The predecessor of the current Slovenska Bistrica castle is first mentioned in 1265, when emperor Rudolf gave it and the adjoining town in fief to count (from 1286 duke of Carinthia) Meinhard of Gorizia. In 1313, it passed to the Habsburgs, who leased the castle and town to the noble house of Walsee. After 1368, the lordship was obtained by the counts of Celje; after their extinction in 1456 it reverted to the ducal lands. In 1587, the town and castle were bought by Hans Vetter; in 1717 the castle only was sold to the counts Attems, who retained until the end of World War II, when it was nationalized.
Rebuilt into a renaissance mansion in the 17th century, the foundations of the current building adjoin one of the defensive towers of its fortified predecessor.
The layout is trapezoidal, with a turret at each corner and an arcaded inner courtyard. The entire building is surrounded with a moat, now dry. The surrounding estate was planted with rare trees, now neglected, and a hornbeam tree row. The Attems decorated the interior in the early 18th century; the castle features a painted staircase, a chapel dedicated to the Virgin Mary, and a richly appointed great hall.References:
Château de Falaise is best known as a castle, where William the Conqueror, the son of Duke Robert of Normandy, was born in about 1028. William went on to conquer England and become king and possession of the castle descended through his heirs until the 13th century when it was captured by King Philip II of France. Possession of the castle changed hands several times during the Hundred Years' War. The castle was deserted during the 17th century. Since 1840 it has been protected as a monument historique.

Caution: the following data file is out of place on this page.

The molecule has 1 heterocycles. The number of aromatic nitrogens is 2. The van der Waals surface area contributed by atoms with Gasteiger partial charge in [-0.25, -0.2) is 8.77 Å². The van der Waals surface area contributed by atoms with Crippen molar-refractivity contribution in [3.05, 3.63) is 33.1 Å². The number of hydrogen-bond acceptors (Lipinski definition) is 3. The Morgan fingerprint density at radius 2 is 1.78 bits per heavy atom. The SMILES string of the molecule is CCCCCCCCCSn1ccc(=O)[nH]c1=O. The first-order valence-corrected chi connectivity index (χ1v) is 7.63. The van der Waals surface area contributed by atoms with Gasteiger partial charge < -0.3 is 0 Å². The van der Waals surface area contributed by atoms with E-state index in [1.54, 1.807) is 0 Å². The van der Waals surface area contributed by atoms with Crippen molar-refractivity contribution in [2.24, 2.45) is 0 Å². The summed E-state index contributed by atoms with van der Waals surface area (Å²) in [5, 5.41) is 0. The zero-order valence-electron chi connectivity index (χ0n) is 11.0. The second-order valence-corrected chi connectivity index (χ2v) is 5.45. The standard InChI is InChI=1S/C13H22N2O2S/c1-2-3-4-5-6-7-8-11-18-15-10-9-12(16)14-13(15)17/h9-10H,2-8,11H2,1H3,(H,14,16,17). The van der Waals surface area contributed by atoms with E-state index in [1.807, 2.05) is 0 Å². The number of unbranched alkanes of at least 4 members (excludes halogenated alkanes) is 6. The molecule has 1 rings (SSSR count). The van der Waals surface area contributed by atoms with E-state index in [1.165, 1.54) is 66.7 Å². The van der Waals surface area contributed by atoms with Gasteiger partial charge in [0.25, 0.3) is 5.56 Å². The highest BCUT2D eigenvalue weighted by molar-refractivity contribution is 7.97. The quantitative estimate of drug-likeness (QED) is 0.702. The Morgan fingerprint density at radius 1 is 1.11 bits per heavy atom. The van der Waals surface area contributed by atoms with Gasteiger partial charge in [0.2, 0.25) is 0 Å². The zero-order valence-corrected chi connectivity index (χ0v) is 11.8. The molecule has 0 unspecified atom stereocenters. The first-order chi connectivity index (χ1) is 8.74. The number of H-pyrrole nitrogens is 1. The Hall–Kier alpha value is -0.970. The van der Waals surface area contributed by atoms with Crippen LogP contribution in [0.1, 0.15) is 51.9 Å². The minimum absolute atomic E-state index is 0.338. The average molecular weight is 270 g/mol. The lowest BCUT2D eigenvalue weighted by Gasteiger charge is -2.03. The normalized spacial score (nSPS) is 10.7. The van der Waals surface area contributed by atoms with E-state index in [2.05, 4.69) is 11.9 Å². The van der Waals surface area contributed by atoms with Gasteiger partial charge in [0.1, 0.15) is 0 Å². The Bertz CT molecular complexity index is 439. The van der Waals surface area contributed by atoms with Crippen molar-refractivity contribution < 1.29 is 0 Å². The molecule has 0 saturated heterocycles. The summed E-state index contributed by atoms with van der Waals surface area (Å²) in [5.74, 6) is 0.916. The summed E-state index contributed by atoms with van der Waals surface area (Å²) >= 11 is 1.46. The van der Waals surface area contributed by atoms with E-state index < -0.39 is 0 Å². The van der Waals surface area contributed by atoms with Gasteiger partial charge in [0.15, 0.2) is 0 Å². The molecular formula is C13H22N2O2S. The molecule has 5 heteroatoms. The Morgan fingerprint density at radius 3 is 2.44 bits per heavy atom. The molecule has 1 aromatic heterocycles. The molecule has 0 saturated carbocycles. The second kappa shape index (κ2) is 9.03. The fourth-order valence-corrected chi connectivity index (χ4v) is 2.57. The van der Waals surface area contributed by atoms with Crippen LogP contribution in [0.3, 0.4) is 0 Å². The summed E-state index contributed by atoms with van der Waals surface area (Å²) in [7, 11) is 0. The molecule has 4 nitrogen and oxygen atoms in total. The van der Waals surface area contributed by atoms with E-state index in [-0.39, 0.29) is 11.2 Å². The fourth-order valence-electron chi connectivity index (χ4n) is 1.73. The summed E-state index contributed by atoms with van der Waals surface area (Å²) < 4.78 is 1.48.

The castle (12th–13th century), which overlooks the town from a high crag, was formerly the seat of the Dukes of Normandy. The construction was started on the site of an earlier castle in 1123 by Henry I of England, with the 'large keep' (grand donjon). Later was added the 'small keep' (petit donjon). The tower built in the first quarter of the 12th century contained a hall, chapel, and a room for the lord, but no small rooms for a complicated household arrangement; in this way, it was similar to towers at Corfe, Norwich, and Portchester, all in England. In 1202 Arthur I, Duke of Brittany was King John of England's nephew, was imprisoned in Falaise castle's keep. According to contemporaneous chronicler Ralph of Coggeshall, John ordered two of his servants to mutilate the duke. Hugh de Burgh was in charge of guarding Arthur and refused to let him be mutilated, but to demoralise Arthur's supporters was to announce his death. The circumstances of Arthur's death are unclear, though he probably died in 1203.
In about 1207, after having conquered Normandy, Philip II Augustus ordered the building of a new cylindrical keep. It was later named the Talbot Tower (Tour Talbot) after the English commander responsible for its repair during the Hundred Years' War. It is a tall round tower, similar design to the towers built at Gisors and the medieval Louvre.Possession of the castle changed hands several times during the Hundred Years' War. The castle was deserted during the 17th century. Since 1840, Château de Falaise has been recognised as a monument historique by the French Ministry of Culture.
A programme of restoration was carried out between 1870 and 1874. The castle suffered due to bombardment during the Second World War in the battle for the Falaise pocket in 1944, but the three keeps were unscathed.